“You’re too pretty to be a boy,” they cooed. “You should start female hormones.”
He meditated on what they were saying: “I would chew on those things that they spoke to me.” It coincided with what his mother had told him.
“I was so sick and tired of the turmoil in my mind of hearing those voices, those lies in my mind: ‘You’re, a girl. You should have been born a girl,’ he remembers. “I was so sick of it that I actually just came into agreement with them.
“Why do I feel like a girl trapped in a man’s body?” he says. “It was a lifelong torture for 41 years.”
He started drugs, prostitution and female hormones all at once.
But the promised happiness of transitioning never materialized. Instead, he had a nervous breakdown.
“In a nightclub one night I just started smashing my fists on a car,” he says.
Living in Boston, he was a transgender by age 20.
“I needed a job,” Jeffrey says. “I met another transgender in a nightclub in Boston and the individual said to me: ‘Well I work at a strip joint called The Combat Zone? I think I can get you a job’. Well anyways, I got that job and I did that job for almost 20 years.”
One day, he was taking drugs with a woman across the hall in the other apartment, and they got into a fight. Lying, he said he would call the police. He walked out and towards the stairs.
“She come running full force and just pushed me face first and my face smashed the handrail as I went down the stairs,” he says.
“But as I lie at the foot of the stairs, something just miraculously came over me and I heard a voice say to me, ‘God had to have been with you’ to have survived the fall.’
“Well, you’re right. God had to have been with me,” he replied in his mind.
At the emergency room, he waited for medical attention. His face was swollen and he ached all over.
“I’m in so much pain,” he said to himself. “There’s no way when the doctor calls my name I’m gonna be able to go walk with him out of this waiting room. So I looked outside the waiting room and there was a wheelchair.”
A Palestinian son of an imam did not sleep for three days after receiving salvation in Jesus.
“He was crying all the time, calling and crying, and said that he was betrayed, that he had been living in a lie,” due to his upbringing in Islam. “And then he just knew what is the truth. His life was so changed that he wanted to tell everyone about Jesus.”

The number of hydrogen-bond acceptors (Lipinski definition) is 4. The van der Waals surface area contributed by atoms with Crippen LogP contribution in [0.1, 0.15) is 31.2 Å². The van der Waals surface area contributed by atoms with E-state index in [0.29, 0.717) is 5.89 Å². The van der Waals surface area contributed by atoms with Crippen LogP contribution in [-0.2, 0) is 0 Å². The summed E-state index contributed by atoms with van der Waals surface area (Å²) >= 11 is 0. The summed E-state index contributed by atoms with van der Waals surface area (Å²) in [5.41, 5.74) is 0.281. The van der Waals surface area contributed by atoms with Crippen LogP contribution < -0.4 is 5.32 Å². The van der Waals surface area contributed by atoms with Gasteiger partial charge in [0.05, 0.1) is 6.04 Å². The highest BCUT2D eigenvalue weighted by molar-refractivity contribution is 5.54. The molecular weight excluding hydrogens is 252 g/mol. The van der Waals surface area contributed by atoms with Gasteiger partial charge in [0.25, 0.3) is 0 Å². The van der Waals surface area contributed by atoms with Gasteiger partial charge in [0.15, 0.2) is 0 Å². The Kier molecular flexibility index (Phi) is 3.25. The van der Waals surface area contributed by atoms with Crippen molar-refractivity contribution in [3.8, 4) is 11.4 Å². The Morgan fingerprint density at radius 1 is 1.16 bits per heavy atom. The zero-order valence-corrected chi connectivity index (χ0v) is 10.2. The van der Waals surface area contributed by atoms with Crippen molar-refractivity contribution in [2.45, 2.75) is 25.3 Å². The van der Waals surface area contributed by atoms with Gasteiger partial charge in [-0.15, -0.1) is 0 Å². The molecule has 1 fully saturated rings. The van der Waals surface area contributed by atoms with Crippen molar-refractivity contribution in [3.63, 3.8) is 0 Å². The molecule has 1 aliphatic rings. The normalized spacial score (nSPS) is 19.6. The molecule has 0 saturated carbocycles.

Despite the risk to his life, this joy-filled young convert began sharing Jesus on the streets of Gaza, a Palestinian city off the southwestern border of Israel, according to a One For Israel video that documents his conversion.
To question Islam is a great sin for Muslims. Jews are often derided as “dogs” who deserve death, and Christians are said to follow “corrupt” teachings of the Bible. Since Palestinians frequently engage in terrorism, to abandon Islam, embrace his enemies and then preach Jesus on the streets of Gaza is tempting death. The fact that his father is an imam, a preacher of Islam, made things worse.
The young man came to Christ after watching an Arabic video about Jesus produced by the One For Israel Bible College in Netanya, Israel. It is a Messianic Jewish institution of higher learning and all the course work is taught in Hebrew.
One For Israel also spearheads an online effort to win Israelis to Jesus. What not many people realize is that there are Palestinians who from the foundation of Israel in 1948 decided to become Israelis and not move to Gaza and the West Bank along with their countrymen.
One For Israel has a department that reaches out to Arab/Palestinian Israelis. And their evangelism and discipleship, via the internet, ranges throughout the Middle East and northern Africa. They employ a simple Arabic that everyone can understand (there are variations through all the Arab world of the original Arabic spoken by Mohammad).
When Muslims call in with questions, they answer them at length and engage any objections. Many of these Muslims wind up becoming born-again. A lot of their short videos are oriented towards young Muslims.
Where missionaries cannot cross borders, the internet is providing an open door for evangelism and discipleship.
When anyone gets saved, they continue to disciple them online, since born-again churches may not be easily accessible.
In some cases, when a convert is threatened, they counsel his next moves to spirit him away from danger and relocate to a safe haven.
The Palestinian young man started as a seeker, asking questions. When doubts filled his mind, he sought answers from the imams in Palestine, who either counseled him to not talk to Christians or promised answers at a later time but never followed up. Carlos Damianos, an Arab Israeli convert to Christianity, leads the online evangelism and discipleship.
“Carlos was giving them all the answers he needed from the scriptures,” said Hadil (no last name was provided), who also works on Arab outreach.
The video outreach started in January of 2020 with a series of eight videos which focused on the Muslim’s main rejection of the Bible: that it supposedly was corrupted and altered through the years.
Entitled “The invention of the myth of Biblical corruption,” the series of twice-weekly videos showed the integrity and reliability of the scriptures. They cite the Dead Sea scrolls, which were hand-copied from before Jesus’s day and validate the accurate preservation of holy words from ancient times. Read the rest: One For Israel outreach to Arabs.